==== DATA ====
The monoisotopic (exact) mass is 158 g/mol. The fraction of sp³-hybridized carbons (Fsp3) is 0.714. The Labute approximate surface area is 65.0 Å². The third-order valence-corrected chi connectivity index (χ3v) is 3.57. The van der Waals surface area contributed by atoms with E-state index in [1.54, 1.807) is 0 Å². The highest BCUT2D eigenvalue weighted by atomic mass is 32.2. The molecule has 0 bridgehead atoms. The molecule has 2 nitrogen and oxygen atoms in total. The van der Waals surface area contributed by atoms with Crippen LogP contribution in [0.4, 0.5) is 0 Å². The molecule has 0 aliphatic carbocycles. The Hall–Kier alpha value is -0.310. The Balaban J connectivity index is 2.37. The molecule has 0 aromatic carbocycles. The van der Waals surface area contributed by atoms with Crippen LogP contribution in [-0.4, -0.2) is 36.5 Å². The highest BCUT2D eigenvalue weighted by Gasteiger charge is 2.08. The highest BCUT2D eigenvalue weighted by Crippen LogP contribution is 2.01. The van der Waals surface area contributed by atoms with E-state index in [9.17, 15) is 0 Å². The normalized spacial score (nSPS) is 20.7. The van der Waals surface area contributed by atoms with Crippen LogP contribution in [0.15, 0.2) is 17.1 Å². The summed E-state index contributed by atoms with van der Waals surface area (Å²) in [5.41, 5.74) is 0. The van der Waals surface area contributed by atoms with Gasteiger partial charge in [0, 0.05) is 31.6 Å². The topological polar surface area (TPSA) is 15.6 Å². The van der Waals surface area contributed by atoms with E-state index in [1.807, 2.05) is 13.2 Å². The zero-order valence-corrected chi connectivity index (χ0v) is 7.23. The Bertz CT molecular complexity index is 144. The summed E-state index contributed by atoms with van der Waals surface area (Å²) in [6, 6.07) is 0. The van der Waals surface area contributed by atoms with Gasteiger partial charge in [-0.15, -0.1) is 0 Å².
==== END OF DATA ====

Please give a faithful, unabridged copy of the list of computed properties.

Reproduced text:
The monoisotopic (exact) mass is 158 g/mol. The fraction of sp³-hybridized carbons (Fsp3) is 0.714. The Labute approximate surface area is 65.0 Å². The third-order valence-corrected chi connectivity index (χ3v) is 3.57. The van der Waals surface area contributed by atoms with E-state index in [1.54, 1.807) is 0 Å². The highest BCUT2D eigenvalue weighted by atomic mass is 32.2. The molecule has 0 bridgehead atoms. The molecule has 2 nitrogen and oxygen atoms in total. The van der Waals surface area contributed by atoms with Crippen LogP contribution in [0.4, 0.5) is 0 Å². The molecule has 0 aliphatic carbocycles. The Hall–Kier alpha value is -0.310. The Balaban J connectivity index is 2.37. The molecule has 0 aromatic carbocycles. The van der Waals surface area contributed by atoms with Crippen LogP contribution in [-0.4, -0.2) is 36.5 Å². The highest BCUT2D eigenvalue weighted by Gasteiger charge is 2.08. The highest BCUT2D eigenvalue weighted by Crippen LogP contribution is 2.01. The van der Waals surface area contributed by atoms with E-state index in [9.17, 15) is 0 Å². The normalized spacial score (nSPS) is 20.7. The van der Waals surface area contributed by atoms with Crippen LogP contribution in [0.15, 0.2) is 17.1 Å². The summed E-state index contributed by atoms with van der Waals surface area (Å²) in [5.41, 5.74) is 0. The van der Waals surface area contributed by atoms with Gasteiger partial charge in [0, 0.05) is 31.6 Å². The topological polar surface area (TPSA) is 15.6 Å². The van der Waals surface area contributed by atoms with E-state index in [1.807, 2.05) is 13.2 Å². The zero-order valence-corrected chi connectivity index (χ0v) is 7.23. The Bertz CT molecular complexity index is 144. The summed E-state index contributed by atoms with van der Waals surface area (Å²) in [6, 6.07) is 0. The van der Waals surface area contributed by atoms with Gasteiger partial charge in [-0.15, -0.1) is 0 Å².